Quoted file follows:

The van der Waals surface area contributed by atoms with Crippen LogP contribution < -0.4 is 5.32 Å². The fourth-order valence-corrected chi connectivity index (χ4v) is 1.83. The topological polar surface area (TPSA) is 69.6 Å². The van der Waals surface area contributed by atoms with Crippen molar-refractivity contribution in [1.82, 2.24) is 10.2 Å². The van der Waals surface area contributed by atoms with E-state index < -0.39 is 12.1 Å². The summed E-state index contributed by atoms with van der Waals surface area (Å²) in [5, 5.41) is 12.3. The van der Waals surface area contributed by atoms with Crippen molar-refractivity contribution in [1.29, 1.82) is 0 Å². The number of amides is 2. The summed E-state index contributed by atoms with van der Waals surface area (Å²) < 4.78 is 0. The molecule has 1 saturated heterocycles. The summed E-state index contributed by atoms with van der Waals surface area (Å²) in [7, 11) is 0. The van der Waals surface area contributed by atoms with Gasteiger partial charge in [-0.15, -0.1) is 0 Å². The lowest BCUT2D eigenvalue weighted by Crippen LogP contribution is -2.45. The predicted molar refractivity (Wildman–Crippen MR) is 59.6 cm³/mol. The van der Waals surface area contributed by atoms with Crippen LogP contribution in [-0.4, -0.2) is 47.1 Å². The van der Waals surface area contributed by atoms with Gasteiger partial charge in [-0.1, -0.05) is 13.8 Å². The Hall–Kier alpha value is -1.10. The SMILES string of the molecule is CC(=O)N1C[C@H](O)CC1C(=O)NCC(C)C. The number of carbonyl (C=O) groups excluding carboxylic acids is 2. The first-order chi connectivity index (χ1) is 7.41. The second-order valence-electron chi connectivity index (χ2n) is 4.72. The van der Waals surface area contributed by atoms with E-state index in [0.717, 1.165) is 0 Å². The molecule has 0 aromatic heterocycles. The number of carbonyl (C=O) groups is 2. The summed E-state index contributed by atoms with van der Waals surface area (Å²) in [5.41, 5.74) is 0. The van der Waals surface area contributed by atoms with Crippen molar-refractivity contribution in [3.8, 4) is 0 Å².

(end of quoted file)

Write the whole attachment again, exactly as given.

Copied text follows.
The van der Waals surface area contributed by atoms with Crippen LogP contribution < -0.4 is 5.32 Å². The fourth-order valence-corrected chi connectivity index (χ4v) is 1.83. The topological polar surface area (TPSA) is 69.6 Å². The van der Waals surface area contributed by atoms with Crippen molar-refractivity contribution in [1.82, 2.24) is 10.2 Å². The van der Waals surface area contributed by atoms with E-state index < -0.39 is 12.1 Å². The summed E-state index contributed by atoms with van der Waals surface area (Å²) in [5, 5.41) is 12.3. The van der Waals surface area contributed by atoms with Crippen molar-refractivity contribution in [1.29, 1.82) is 0 Å². The number of amides is 2. The summed E-state index contributed by atoms with van der Waals surface area (Å²) < 4.78 is 0. The molecule has 1 saturated heterocycles. The summed E-state index contributed by atoms with van der Waals surface area (Å²) in [7, 11) is 0. The van der Waals surface area contributed by atoms with Gasteiger partial charge in [-0.15, -0.1) is 0 Å². The lowest BCUT2D eigenvalue weighted by Crippen LogP contribution is -2.45. The predicted molar refractivity (Wildman–Crippen MR) is 59.6 cm³/mol. The van der Waals surface area contributed by atoms with Crippen LogP contribution in [-0.4, -0.2) is 47.1 Å². The van der Waals surface area contributed by atoms with Gasteiger partial charge in [-0.1, -0.05) is 13.8 Å². The Hall–Kier alpha value is -1.10. The SMILES string of the molecule is CC(=O)N1C[C@H](O)CC1C(=O)NCC(C)C. The number of carbonyl (C=O) groups excluding carboxylic acids is 2. The first-order chi connectivity index (χ1) is 7.41. The second-order valence-electron chi connectivity index (χ2n) is 4.72. The van der Waals surface area contributed by atoms with E-state index in [0.717, 1.165) is 0 Å². The molecule has 0 aromatic heterocycles. The number of carbonyl (C=O) groups is 2. The summed E-state index contributed by atoms with van der Waals surface area (Å²) in [5.41, 5.74) is 0. The van der Waals surface area contributed by atoms with Crippen molar-refractivity contribution in [3.8, 4) is 0 Å².